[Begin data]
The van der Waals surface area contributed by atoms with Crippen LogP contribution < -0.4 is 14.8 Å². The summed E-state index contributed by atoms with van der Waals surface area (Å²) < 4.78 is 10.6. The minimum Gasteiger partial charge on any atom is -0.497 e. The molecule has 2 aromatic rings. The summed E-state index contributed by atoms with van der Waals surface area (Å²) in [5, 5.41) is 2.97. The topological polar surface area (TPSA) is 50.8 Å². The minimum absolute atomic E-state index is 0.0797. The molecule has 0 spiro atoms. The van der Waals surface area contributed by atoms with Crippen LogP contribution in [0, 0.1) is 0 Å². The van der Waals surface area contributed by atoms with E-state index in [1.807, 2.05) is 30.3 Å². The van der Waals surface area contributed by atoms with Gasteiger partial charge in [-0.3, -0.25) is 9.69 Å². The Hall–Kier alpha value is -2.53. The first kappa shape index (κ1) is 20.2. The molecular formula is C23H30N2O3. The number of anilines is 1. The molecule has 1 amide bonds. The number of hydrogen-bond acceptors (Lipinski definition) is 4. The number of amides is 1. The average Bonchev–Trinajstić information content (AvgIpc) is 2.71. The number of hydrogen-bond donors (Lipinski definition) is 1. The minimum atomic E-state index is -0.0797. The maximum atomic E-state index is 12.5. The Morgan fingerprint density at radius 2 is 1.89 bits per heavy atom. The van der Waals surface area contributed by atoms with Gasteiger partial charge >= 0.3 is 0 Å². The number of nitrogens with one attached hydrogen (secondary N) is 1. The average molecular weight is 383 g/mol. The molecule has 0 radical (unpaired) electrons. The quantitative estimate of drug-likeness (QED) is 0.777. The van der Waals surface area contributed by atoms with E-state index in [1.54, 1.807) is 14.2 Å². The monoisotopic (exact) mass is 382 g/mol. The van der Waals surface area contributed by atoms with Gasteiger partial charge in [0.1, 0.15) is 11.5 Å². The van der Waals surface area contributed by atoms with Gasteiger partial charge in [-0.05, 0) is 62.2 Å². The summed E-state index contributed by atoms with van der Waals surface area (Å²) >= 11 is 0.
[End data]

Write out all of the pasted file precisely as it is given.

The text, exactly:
The van der Waals surface area contributed by atoms with Crippen LogP contribution < -0.4 is 14.8 Å². The summed E-state index contributed by atoms with van der Waals surface area (Å²) < 4.78 is 10.6. The minimum Gasteiger partial charge on any atom is -0.497 e. The molecule has 2 aromatic rings. The summed E-state index contributed by atoms with van der Waals surface area (Å²) in [5, 5.41) is 2.97. The topological polar surface area (TPSA) is 50.8 Å². The minimum absolute atomic E-state index is 0.0797. The molecule has 0 spiro atoms. The van der Waals surface area contributed by atoms with Crippen LogP contribution in [0, 0.1) is 0 Å². The van der Waals surface area contributed by atoms with E-state index in [1.807, 2.05) is 30.3 Å². The van der Waals surface area contributed by atoms with Gasteiger partial charge in [-0.3, -0.25) is 9.69 Å². The Hall–Kier alpha value is -2.53. The first kappa shape index (κ1) is 20.2. The molecular formula is C23H30N2O3. The number of anilines is 1. The molecule has 1 amide bonds. The number of hydrogen-bond acceptors (Lipinski definition) is 4. The number of amides is 1. The average Bonchev–Trinajstić information content (AvgIpc) is 2.71. The number of hydrogen-bond donors (Lipinski definition) is 1. The minimum atomic E-state index is -0.0797. The maximum atomic E-state index is 12.5. The Morgan fingerprint density at radius 2 is 1.89 bits per heavy atom. The van der Waals surface area contributed by atoms with Gasteiger partial charge >= 0.3 is 0 Å². The number of nitrogens with one attached hydrogen (secondary N) is 1. The average molecular weight is 383 g/mol. The molecule has 0 radical (unpaired) electrons. The quantitative estimate of drug-likeness (QED) is 0.777. The van der Waals surface area contributed by atoms with E-state index in [1.54, 1.807) is 14.2 Å². The monoisotopic (exact) mass is 382 g/mol. The van der Waals surface area contributed by atoms with Gasteiger partial charge in [0.1, 0.15) is 11.5 Å². The van der Waals surface area contributed by atoms with Gasteiger partial charge in [-0.05, 0) is 62.2 Å². The summed E-state index contributed by atoms with van der Waals surface area (Å²) >= 11 is 0.